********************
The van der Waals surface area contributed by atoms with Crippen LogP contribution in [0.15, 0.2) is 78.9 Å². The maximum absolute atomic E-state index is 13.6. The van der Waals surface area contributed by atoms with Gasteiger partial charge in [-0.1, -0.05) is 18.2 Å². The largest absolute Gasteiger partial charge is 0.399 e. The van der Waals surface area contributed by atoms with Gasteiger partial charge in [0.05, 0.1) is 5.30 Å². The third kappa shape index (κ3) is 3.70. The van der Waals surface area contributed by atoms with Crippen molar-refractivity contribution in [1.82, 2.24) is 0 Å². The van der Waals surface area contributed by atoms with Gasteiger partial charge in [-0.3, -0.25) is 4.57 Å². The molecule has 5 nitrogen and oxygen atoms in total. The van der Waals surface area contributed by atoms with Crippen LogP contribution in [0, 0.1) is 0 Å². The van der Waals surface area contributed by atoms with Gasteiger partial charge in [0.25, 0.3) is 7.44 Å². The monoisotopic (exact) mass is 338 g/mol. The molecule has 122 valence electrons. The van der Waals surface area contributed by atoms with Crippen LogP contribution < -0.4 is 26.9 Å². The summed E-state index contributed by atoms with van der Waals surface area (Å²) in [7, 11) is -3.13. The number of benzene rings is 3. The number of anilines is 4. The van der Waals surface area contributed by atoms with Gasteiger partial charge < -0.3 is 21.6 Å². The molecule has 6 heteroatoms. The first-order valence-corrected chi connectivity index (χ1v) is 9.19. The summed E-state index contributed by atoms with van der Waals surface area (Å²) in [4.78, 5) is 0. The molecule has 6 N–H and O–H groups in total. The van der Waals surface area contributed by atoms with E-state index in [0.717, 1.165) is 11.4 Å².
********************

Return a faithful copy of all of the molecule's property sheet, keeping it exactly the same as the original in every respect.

The van der Waals surface area contributed by atoms with Crippen LogP contribution in [0.15, 0.2) is 78.9 Å². The maximum absolute atomic E-state index is 13.6. The van der Waals surface area contributed by atoms with Gasteiger partial charge in [-0.1, -0.05) is 18.2 Å². The largest absolute Gasteiger partial charge is 0.399 e. The van der Waals surface area contributed by atoms with Gasteiger partial charge in [0.05, 0.1) is 5.30 Å². The third kappa shape index (κ3) is 3.70. The van der Waals surface area contributed by atoms with Crippen molar-refractivity contribution in [1.82, 2.24) is 0 Å². The van der Waals surface area contributed by atoms with Gasteiger partial charge in [-0.3, -0.25) is 4.57 Å². The molecule has 5 nitrogen and oxygen atoms in total. The van der Waals surface area contributed by atoms with Crippen LogP contribution in [0, 0.1) is 0 Å². The van der Waals surface area contributed by atoms with Gasteiger partial charge in [0.25, 0.3) is 7.44 Å². The monoisotopic (exact) mass is 338 g/mol. The molecule has 122 valence electrons. The van der Waals surface area contributed by atoms with Crippen LogP contribution < -0.4 is 26.9 Å². The summed E-state index contributed by atoms with van der Waals surface area (Å²) in [7, 11) is -3.13. The number of benzene rings is 3. The number of anilines is 4. The van der Waals surface area contributed by atoms with Gasteiger partial charge < -0.3 is 21.6 Å². The molecule has 6 heteroatoms. The first-order valence-corrected chi connectivity index (χ1v) is 9.19. The summed E-state index contributed by atoms with van der Waals surface area (Å²) in [4.78, 5) is 0. The molecule has 6 N–H and O–H groups in total. The van der Waals surface area contributed by atoms with E-state index in [0.717, 1.165) is 11.4 Å².